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NATURE’S ASSETS SUPPORT CORE LOCAL GOVERNMENT SERVICES: Emanuel Machado and Tim Pringle are agents of transformation. They independently ventured into uncharted territory to build the financial case for inclusion of ecological systems in local government asset management strategies! – following the live broadcasts, “Watershed Moments, the Video Trilogy Series” will be accessible as a legacy educational resource on YouTube (Announcement #4, October 2020)


“Each round (of the conversation) is framed by a question that provides the starting point for delving into what Emanuel Machado and Tim Pringle have learned through experience,” explained Richard Boase. “The questions are designed to draw out the reasons why translating policy objectives into tangible outcomes requires that local governments have a methodology and metrics for valuing ecological assets and services in an asset management strategy. It is one thing to have a number for better maintenance and management of ecological assets. Putting it into play requires an understanding of how local government processes work.”

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WATERSHED MOMENTS, THE VIDEO TRILOGY SERIES: Moving Beyond a Zoom Webinar to Inspire an Audience – register now for a unique and interactive experience delivered via YouTube on November 19 / November 26 / December 3


“We looked to TED Talks for inspiration. The videos are much more than talking heads. In re-imagining the 2020 Symposium as the Video Trilogy Series, our vision is that the audience experience ‘in the moment’ will be better than having a front-row seat at a live event. In a virtual sense, our audience will be up close and personal with our team members. All that will be missing from the experience will be the conversations that happen spontaneously during networking breaks, when delegates share their immediate reactions to what they just heard,” stated Kim Stephens.

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BRITISH COLUMBIA’S CLIMATE REALITY, INTER-REGIONAL COLLABORATION & ACTIONABLE VISIONS: Five women are leading programs that strive to ‘reconnect land and water in altered landscapes’ in four regional districts on Vancouver Island – following the live broadcasts, “Watershed Moments, the Video Trilogy Series” will be accessible as a legacy educational resource on YouTube (Announcement #3, October 2020)


“A dynamic team of five women provide their insider insights into an array of water-centric initiatives and programs underway on Vancouver Island. In four regions, water management initiatives are now into a second decade and ramping up. Sharing and learning from each other helps these program managers and doers adapt concepts and approaches to the local context. The programs they lead are foundation pieces for restoring the water balance in an altered landscape,” stated Kim Stephens.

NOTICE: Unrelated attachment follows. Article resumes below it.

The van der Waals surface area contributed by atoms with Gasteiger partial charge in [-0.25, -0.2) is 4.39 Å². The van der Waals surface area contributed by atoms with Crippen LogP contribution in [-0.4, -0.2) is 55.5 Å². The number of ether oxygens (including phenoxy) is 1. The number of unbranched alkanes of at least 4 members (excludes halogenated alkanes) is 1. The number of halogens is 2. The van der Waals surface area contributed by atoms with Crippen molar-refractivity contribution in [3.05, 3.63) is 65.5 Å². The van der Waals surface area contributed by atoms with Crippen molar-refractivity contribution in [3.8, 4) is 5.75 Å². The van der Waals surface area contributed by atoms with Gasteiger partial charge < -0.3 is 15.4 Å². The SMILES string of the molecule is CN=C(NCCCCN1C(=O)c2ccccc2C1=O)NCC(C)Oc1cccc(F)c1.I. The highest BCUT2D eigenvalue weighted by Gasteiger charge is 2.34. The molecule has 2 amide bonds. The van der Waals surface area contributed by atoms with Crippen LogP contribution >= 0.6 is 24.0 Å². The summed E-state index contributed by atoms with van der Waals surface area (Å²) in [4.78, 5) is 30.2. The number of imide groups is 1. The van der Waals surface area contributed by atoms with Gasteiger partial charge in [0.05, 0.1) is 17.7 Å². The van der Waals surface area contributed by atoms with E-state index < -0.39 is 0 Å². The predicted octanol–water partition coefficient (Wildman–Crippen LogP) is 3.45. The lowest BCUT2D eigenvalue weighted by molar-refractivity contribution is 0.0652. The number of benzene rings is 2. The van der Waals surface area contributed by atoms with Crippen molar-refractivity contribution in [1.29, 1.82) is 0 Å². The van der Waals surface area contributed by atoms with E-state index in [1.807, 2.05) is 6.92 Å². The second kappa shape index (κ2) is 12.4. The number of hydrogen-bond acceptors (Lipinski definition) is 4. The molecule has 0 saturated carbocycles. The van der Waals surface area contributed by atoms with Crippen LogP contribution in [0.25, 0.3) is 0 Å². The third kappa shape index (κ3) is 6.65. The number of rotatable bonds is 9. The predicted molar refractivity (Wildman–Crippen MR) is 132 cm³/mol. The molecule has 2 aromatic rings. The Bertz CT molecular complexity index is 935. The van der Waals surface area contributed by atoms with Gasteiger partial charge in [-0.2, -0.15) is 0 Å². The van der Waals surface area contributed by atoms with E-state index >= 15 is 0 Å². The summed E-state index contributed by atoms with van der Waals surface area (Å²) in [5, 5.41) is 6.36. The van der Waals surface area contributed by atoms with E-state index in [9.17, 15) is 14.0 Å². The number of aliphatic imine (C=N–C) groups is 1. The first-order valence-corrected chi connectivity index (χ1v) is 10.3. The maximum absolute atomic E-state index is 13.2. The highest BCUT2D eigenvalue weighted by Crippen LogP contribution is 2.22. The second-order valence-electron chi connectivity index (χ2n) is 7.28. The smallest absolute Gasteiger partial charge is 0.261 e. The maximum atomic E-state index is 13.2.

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WATERSHED-BASED RAINWATER MANAGEMENT IN RURAL AREAS: “The regional district does have responsibility to ensure proper stormwater and drainage management when land alteration occurs as a result of development that was enabled by the regional district,” wrote Debra Oakman, former CAO, Comox Valley Regional District, in her 2011 report to the Regional Board which laid the groundwork for an Electoral Areas Rainwater Management Strategy


Regional districts are a unique feature of the British Columbia local government system which date back to the early 1960’s. In the absence of municipalities, regional districts are the “local” government for rural areas. While municipalities have extensive and very specific regulatory tools to achieve watershed-based goals and objectives, regional districts do not. Regional districts do have enabling powers, however, to establish a drainage function within a service area boundary. Residents in electoral areas affected by drainage problems look to regional districts to take the lead with a watershed-based approach to rainwater management.

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CONTEXT FOR RESTORATIVE DEVELOPMENT: “We abuse the land because we regard it as a commodity belonging to us. When we see the land as a community to which we belong, we may begin to use it with love and respect” – a famous quotable quote written by Aldo Leopold, professor and author of A Sand County Almanac (1949)


In his presentation at the 2018 Engineers & Geoscientists BC Annual Conference, Kim Stephens quoted Aldo Leopold – legendary American professor, author, philosopher, scientist, ecologist, forester, conservationist, and environmentalist. “The Land Ethic,” a chapter in his book A Sand County Almanac, popularized the idea of ecological thinking — that animals, plants, soil, geology, water and climate all come together to form a community of life — that they are not separate parts, but integrated pieces of a whole.